Tuesday, November 19th, 2013

Is Economic Development Dead? by Sam Hersh

[ This week's guest post is from Sam Hersh. I'll hopefully have more of my own perspectives on the de Blasio phenomenon in the future. In the meantime, here's his take - Aaron. ]

When Bill De Blasio won New York’s mayoral election a few weeks ago, it came as no surprise to anyone. His impassioned analogies to New York’s “Tale of Two Cities” and his call for a city that provided not just for the wealthiest one or two percent, but for all, appealed to the growing sense that New York is an increasingly unfair and unequal place.

The angst felt by New Yorkers is not contained only to that city. In Chicago, real estate companies have poured investment into the Loop and a handful of adjacent residential and mixed-use neighborhoods. Yet, whole swaths of the city’s south and southwest side have remained in a state that would rival war-zones and have earned the city a reputation as America’s murder and gang capital du jour. San Francisco’s recent transit strikes, and the ensuing scandal that followed a Silicon Valley tycoon’s less than empathetic statements on Facebook have highlighted that city’s class tensions.

Saskia Sassen pointed out in her 1991 book The Global City that globalization and modern technologies should push wealth and geopolitical power to a small number of globally connected and powerful metropolises. And in many ways, this thesis has born itself out as financial centers in New York and, to a lesser extent, Chicago and Boston as well as technology in San Francisco and “Eds and Meds” in Philadelphia, Pittsburgh and Boston have all “revitalized” these legacy cities that only thirty years ago would have been widely assumed to be dead. Meanwhile, smaller, less connected legacy cities have shrunk in global importance.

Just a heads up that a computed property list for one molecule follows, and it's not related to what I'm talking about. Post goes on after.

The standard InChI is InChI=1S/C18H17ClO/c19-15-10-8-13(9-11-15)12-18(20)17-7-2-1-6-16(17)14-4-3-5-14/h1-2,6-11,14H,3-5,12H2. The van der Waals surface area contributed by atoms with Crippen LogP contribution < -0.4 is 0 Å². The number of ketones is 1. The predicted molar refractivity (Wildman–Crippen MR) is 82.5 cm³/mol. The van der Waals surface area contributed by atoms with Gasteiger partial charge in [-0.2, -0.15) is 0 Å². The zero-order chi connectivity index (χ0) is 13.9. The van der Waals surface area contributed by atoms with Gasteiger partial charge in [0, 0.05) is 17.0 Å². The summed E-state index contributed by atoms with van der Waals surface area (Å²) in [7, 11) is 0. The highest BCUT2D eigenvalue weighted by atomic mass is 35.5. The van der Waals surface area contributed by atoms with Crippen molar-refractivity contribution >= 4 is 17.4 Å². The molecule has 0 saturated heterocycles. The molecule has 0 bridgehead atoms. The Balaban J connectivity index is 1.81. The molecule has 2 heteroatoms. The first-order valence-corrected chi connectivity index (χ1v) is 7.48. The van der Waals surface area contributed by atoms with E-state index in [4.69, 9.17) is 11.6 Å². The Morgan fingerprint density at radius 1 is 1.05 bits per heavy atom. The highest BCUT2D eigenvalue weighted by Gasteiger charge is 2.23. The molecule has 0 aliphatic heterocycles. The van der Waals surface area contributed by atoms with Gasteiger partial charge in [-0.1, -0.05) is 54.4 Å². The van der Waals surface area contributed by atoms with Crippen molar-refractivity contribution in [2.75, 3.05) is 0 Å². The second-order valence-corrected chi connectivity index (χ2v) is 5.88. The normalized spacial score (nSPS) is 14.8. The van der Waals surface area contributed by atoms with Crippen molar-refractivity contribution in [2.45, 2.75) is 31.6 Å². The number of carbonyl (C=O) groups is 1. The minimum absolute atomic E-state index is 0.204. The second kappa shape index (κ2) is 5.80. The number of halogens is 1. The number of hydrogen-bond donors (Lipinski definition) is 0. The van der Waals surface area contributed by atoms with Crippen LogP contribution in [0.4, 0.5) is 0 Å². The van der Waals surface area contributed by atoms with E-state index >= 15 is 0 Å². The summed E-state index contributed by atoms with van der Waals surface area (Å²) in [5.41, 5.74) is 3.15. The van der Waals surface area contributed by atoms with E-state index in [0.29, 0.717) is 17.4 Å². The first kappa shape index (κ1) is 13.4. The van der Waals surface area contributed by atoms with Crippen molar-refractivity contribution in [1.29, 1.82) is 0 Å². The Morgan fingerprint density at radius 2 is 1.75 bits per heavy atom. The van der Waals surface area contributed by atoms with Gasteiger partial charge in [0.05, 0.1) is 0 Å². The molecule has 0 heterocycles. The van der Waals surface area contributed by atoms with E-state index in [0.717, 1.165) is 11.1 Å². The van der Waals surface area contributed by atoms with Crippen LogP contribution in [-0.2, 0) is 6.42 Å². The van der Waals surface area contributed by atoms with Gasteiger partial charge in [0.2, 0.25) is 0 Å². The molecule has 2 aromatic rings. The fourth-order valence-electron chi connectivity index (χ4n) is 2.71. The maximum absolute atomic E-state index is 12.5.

Left out of many people’s analysis of Sassen’s writings – an analysis that equates geopolitical power with urban success – is the simple fact that a geopolitically powerful city does not always mean a city of evenly distributed wealth or equality. The urban poor in New York, Chicago, or Philadelphia are not necessarily better off than those in Buffalo, St. Louis, or Detroit. In some ways, the low cost of living in “unsuccessful” legacy cities means that quality of life is in many cases better than in those cities widely regarded as a success.

Given our assumptions about urban success – that it should involve a thriving private sector, a critical mass of wealthy taxpayers, and a sustainable level of investment (as an aside, I know few people who would describe investment in New York as “sustainable” at this point) – it should come as no surprise that the method most commonly employed to realize these goals, economic development, would fail so spectacularly to deliver positive changes in the lives of the urban poor.

While a thriving private sector, a critical mass of wealthy taxpayers, and a sustainable level of investment certainly register among the necessary descriptions of a successful city, urban economic development too often equates better cities with attracting better people at the cost of dealing with the populations already residing within a city. While the last few decades have seen the resurgence of once decrepit metropolises through TIFs and BIDs and tax breaks aimed at capturing employers of what Richard Florida would describe as “the creative class” – engineers, lawyers, artists, and bankers – De Blasio’s win, along with political movements like Occupy Wall Street augur a shift in focus from the technocratic priorities of Giuliani or Daley to a De Blasio-style redistributive view of urban justice.

So far I have ignored a bit of nuance between Bloomberg’s market-oriented (some might say neoliberal) focus on growth in “creative class” (high skill and high pay) sectors, and his classically progressive restraints in other initiatives (smoking, trans fat) and the degree to which other mayors have followed New York’s lead in this type of leadership. While I tend to hope that a market-oriented solution to urban problems can be found, the vehicle for urban revitalization seems almost irrelevant when we consider the degree to which it has benefitted the urban wealthy at the exclusion, and occasionally cost, of the urban poor.